It was also cut together without the help or vision of George Lucas or producer Gary Kurtz. Reynolds refers to it quite a few times as “documentary-like” and very different from the final cut of the film, but still getting all of the main points across. The Lost Cut just took a little longer to get those points across.
Reynolds’ article was enlightening and brought up a few new things about Star Wars that were previously unknown and unseen. At times, it left me with more questions than answers but still brought up some amazing points and cleared up quite a few issues. I highly recommend it if you can find a back issue.
Will we ever see this Lost Cut? It sure would be great, but I’d have to guess that no, we probably won’t. I think that perhaps parts of it will become available here and there, and in fact already have been made public on items like the old CD-ROM called Behind the Magic released by Lucasfilm many years back, and also in the Star Wars Holiday Special from 1978. Entire black and white scenes can be found on the CD-ROM that perfectly match Reynolds’ descriptions of the Lost Cut, so one can assume that these scenes are taken directly from there. You can see Luke out on the desert flats fixing a moisture vaporator and witnessing the space battle above, some deleted scenes with Luke and Biggs, and an alternate cut of the cantina scenes including more aliens and a girl named “Jenny.” Almost all of the shots contain noticeable differences from the final cut. The only thing that doesn’t match Reynolds’ description on some of these scenes is that there is sound with some of them. Reynolds describes the Lost Cut as “silent.” Reynolds is not exactly specific as to whether there is any on-set audio at all or if the entire cut is truly silent.
So while it seems that parts of the Lost Cut may eek out over the years as little bonus features, I really don’t think the entire thing will see the light of day, even on a DVD – at least anytime soon. Don’t get me wrong, I’m all for it, I just don’t think it will happen. This version of the film was a blueprint and never meant to be seen by anyone outside of Lucasfilm. Lucas didn’t have much to do with cutting it together; therefore it can’t truly represent his entire vision. I don’t think he’d want people seeing it, but I’m not him and can’t know for sure. The Lost Cut will most likely remain one of those things talked about but rarely seen.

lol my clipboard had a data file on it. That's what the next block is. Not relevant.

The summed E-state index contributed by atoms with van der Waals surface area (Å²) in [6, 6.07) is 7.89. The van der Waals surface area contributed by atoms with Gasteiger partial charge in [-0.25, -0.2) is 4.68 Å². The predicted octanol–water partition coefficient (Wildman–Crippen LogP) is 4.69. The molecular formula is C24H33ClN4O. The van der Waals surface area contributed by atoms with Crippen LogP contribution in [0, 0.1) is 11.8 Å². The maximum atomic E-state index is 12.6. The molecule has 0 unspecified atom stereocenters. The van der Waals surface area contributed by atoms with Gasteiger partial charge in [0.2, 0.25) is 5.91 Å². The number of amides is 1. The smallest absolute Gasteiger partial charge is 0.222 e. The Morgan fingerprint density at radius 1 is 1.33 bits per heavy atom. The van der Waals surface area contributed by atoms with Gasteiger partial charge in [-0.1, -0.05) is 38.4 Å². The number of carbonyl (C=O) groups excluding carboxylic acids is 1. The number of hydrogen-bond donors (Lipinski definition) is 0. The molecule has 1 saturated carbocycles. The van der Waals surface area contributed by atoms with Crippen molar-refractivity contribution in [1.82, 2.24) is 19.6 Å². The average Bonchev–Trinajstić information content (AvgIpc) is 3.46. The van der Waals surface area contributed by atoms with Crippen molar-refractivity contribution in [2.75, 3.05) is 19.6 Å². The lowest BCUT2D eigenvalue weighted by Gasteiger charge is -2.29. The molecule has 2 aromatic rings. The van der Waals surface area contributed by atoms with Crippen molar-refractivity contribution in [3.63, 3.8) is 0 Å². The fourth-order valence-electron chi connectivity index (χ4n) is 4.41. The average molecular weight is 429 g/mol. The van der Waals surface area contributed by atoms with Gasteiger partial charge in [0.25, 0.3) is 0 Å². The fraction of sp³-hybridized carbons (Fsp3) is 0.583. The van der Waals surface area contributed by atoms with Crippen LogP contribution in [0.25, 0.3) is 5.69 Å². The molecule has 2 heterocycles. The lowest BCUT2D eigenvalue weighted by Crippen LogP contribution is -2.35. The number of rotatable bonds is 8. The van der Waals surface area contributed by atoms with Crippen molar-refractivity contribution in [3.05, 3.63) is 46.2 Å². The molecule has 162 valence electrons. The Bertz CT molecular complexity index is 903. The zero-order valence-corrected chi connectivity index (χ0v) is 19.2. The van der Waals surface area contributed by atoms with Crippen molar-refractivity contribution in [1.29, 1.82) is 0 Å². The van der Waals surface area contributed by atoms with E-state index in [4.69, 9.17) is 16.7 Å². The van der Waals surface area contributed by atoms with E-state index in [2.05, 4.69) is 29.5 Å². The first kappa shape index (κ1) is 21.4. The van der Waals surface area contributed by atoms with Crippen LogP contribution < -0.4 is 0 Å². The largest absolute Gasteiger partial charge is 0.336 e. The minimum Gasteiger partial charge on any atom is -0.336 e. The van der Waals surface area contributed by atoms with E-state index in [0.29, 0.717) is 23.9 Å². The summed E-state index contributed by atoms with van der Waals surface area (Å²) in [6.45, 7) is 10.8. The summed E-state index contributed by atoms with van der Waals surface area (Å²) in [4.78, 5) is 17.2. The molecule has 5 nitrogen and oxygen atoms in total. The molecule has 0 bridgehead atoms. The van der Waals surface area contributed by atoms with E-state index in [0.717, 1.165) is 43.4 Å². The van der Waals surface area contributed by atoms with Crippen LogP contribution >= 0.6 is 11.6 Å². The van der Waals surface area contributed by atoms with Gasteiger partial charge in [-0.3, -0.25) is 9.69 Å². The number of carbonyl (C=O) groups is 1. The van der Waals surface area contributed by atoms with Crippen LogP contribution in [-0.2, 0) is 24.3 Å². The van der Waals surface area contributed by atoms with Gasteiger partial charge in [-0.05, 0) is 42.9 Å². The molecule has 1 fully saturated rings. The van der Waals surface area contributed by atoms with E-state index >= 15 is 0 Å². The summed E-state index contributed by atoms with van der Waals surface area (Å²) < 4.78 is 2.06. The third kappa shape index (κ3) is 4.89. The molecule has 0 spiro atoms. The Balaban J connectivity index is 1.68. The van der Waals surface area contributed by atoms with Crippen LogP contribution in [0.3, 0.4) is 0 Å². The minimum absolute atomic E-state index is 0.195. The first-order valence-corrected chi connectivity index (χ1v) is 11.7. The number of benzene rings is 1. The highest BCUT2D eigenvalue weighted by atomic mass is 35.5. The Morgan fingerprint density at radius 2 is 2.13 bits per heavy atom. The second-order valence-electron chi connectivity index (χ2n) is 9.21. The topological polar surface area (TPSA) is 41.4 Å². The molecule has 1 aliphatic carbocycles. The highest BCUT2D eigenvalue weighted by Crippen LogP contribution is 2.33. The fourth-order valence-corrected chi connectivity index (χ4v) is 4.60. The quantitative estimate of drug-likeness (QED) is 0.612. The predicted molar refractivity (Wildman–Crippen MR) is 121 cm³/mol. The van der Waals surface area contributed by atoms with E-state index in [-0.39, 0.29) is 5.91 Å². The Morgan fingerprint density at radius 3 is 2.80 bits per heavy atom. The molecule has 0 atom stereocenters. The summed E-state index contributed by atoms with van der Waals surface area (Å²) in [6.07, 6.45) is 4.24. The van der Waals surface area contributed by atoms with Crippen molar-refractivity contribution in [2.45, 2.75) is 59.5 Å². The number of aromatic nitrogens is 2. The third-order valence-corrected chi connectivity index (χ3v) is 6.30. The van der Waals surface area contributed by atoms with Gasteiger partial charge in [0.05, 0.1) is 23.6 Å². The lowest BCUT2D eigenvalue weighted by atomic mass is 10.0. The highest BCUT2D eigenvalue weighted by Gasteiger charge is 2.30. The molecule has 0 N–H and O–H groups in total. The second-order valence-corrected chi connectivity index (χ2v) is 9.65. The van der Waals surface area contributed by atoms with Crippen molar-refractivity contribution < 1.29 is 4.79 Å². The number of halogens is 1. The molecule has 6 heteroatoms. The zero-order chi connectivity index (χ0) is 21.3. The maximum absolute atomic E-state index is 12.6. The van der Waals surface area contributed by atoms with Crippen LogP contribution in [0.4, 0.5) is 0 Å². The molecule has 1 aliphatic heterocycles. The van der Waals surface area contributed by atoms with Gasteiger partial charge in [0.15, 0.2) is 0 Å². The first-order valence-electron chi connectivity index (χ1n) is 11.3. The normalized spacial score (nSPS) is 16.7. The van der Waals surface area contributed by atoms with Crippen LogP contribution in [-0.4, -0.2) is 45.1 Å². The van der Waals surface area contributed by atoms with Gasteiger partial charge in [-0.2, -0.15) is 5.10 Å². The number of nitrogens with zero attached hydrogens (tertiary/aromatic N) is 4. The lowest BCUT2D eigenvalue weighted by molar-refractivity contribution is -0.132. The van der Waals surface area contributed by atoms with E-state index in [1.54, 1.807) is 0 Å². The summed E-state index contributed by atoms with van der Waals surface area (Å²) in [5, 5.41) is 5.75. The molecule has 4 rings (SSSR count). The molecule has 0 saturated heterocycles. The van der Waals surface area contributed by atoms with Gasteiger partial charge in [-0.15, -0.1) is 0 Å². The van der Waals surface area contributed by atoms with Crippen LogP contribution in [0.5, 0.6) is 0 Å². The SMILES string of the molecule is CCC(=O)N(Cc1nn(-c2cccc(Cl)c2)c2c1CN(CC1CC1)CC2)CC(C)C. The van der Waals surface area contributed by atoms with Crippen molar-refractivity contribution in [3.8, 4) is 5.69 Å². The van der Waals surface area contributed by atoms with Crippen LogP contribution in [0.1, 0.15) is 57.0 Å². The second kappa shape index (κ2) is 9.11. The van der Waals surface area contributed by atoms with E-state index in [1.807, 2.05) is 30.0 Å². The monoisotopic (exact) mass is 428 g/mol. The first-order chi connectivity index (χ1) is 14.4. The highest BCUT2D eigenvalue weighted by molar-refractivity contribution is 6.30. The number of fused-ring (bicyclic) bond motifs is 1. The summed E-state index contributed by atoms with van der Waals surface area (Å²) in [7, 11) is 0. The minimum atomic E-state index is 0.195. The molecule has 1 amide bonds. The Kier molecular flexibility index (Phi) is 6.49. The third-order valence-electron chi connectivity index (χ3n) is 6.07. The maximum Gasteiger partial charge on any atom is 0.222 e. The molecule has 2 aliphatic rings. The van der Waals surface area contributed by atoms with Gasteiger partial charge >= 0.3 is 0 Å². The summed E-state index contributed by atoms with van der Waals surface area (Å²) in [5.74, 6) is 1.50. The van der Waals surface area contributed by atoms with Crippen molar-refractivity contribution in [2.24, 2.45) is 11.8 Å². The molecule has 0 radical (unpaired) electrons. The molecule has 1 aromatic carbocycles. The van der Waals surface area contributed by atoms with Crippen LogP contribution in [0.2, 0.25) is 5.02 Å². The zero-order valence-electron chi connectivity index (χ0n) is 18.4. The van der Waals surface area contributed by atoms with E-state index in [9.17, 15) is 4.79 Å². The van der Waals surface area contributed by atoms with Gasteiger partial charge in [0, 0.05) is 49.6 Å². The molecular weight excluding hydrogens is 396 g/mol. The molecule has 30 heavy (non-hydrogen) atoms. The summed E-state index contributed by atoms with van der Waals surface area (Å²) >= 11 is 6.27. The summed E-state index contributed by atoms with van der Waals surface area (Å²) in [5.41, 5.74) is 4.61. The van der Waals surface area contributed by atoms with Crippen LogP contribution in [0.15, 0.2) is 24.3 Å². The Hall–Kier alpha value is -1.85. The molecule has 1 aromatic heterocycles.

Quick Lost Cut Facts
Here are some quick facts about the Lost Cut that Dr. David West Reynolds mentions in his article:
- Silent, Black-and-white, 35mm, 13 reels
- Cut together by British editor, John Jympson
- 30-40% different footage (including alternate/longer takes and deleted scenes)
- Reel cans labeled “The Star Wars” which was the original title
- Less dramatic feel than final cut; more documentary-like
- Used live projected backgrounds in place of bluescreen effects wherever possible
- More time given to both main and secondary characters
- Meant to be a work-in-progress, nothing more or less
Here’s a quick rundown of some of the moments from the Lost Cut mentioned by Reynolds in his article:
- Luke at his vaporator with Treadwell droid
- Luke and friends (including Biggs) at Toshi Station
- Han Solo and a human Jabba the Hutt (later restored with CG Jabba fro Special Edition)
- References to the Rebel’s “Hidden Fortress” (Kurosawa reference?) via dialogue from Darth Vader and Tarkin
- Alternate establishing shot of Kenobi’s hut and landspeeder parked outside
- One long shot of landspeeder traveling from trooper checkpoint to the cantina
- Longer indoor shot of the “cantina snitch” who alerts the troopers to Kenobi’s confrontation
- Han Solo and “Jenny” in the cantina booth watching the Kenobi confrontation and kissing afterwards
- Luke decides not to replace C-3PO’s restraining bolt in Kenobi’s hut
- Luke and Han congratulate each other after the TIE attack on the Millennium Falcon
- Footage Luke and C-3PO in the landspeeder looking for R2-D2
- More footage of Kenobi sneaking around the Death Star in search of the tractor beam
- Many extra Death Star corridor shots including gags like heroes walking calmly past officers hiding weapons
- Random Mos Eisley citizens and aliens
- More Rebel Briefing Room shots
- Jawas and a partially built sandcrawler
- View of Mos Eisley from cliff before matte painting added
- Aunt Beru using a blue milk dispenser
- Darth Vader and Chief Bast walking and talking on the Death Star
* Many thanks to Dr. David West Reynolds for all of his invaluable research on the Lost Cut and on all things Star Wars. You can read more about him and his work HERE.